Imagine you’ve won the lottery.  The next morning you wake up and find that you won again.  That’s how the investors and executives at 3Par are feeling these days.  The dueling takeover offers from HP and Dell for the relatively obscure 3Par left many in the investment community – and for that matter in the storage industry – scratching their heads.

The heart of this bid – beyond the obviously testerone-fueled frenzy culminating with a bid with sky-high multiples – was a weakness that HP reportedly began attempting to resolve 9 months ago.  HP resells HDS (Hitachi Data Systems) equipment into the enterprise.  The trouble is that HDS also sells HDS gear into the enterprise; thus HP’s value proposition was weak.  Combine that with the fact that HDS is seen in the industry as increasingly being left behind by more agile and more nimble competitors and HP had a problem.

HP had previously purchased iSCSI SAN-specialist LeftHand several years ago; however, that acquisition has not done spectacularly well terms of synergistic market share growth.  3Par has some overlapping technology with respect to the midrange with HP (the 3Par F-series.)  There will be an integration challenge at HP in the midrange; however, at the high-end the rapid replacement of HDS is as close to no-brainer as it gets.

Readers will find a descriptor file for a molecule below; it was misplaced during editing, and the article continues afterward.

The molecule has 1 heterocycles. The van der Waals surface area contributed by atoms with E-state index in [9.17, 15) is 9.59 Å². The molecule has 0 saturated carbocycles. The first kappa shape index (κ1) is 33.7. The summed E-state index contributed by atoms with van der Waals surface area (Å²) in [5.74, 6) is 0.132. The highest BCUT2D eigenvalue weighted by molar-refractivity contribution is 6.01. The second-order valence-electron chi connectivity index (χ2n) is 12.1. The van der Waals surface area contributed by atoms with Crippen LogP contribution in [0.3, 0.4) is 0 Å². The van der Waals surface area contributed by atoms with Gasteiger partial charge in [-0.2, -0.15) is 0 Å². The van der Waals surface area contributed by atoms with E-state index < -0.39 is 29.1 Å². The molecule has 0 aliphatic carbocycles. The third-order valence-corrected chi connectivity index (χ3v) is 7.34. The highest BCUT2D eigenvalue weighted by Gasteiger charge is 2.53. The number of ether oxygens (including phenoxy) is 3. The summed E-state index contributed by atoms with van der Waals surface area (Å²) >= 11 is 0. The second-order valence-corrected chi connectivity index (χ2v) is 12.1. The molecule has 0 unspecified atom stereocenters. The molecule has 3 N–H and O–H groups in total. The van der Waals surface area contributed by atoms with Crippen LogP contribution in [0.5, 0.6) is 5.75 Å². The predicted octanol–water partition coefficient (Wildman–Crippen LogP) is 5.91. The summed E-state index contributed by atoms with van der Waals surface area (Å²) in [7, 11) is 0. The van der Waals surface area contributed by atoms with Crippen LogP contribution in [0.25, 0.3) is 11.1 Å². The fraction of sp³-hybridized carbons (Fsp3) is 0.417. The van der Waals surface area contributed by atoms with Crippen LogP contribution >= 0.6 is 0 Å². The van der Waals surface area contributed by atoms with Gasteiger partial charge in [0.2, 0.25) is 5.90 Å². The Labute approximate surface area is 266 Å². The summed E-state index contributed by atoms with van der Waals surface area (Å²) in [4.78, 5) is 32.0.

That all speaks to the “W” (Weakness) in a SWOT (Strengths, Weaknesses, Opportunities, Threats) analysis of this acquisition – with the “threat” being both Dell and public clouds.

The threat of public clouds is what has caused the  increasing desire of companies with larger storage investments to create private cloud infrastructure to fight against the increasing viability of public cloud offerings (e.g, Google, Microsoft with Azure, etc.)

The opportunity here springs from the fact that 3Par has reportedly some of the strongest SAN replication technology available in the storage industry – it’s rated highly by DGIC and others in terms of ease of use and flexibility.  SAN replication lies at the heart of the battle between public and private cloud computing models.  There are some industry reports that state that up to 50% of all SAN sales have accompanying replication components. What’s driving this?  Disaster recovery.

From my perspective, it’s a viable large enterprise play.  The problem is that SAN replication is expensive in terms of WAN bandwidth and in terms of capital expenditure.  It’s also an incomplete solution – as Virginia discovered after the disastrous EMC failure a few weeks ago that shut down 26 of 83 state agencies.

The answer will be increased backup and rotational archiving (yep – rotational archiving, whether D2D2D, D2D2-SAN/NAS, or even D2D2T will still have a place) into the SAN replication environment.  Whichever major storage vendor figures out that part of the value chain and solves it first will have a huge first-mover advantage on the rest of the industry.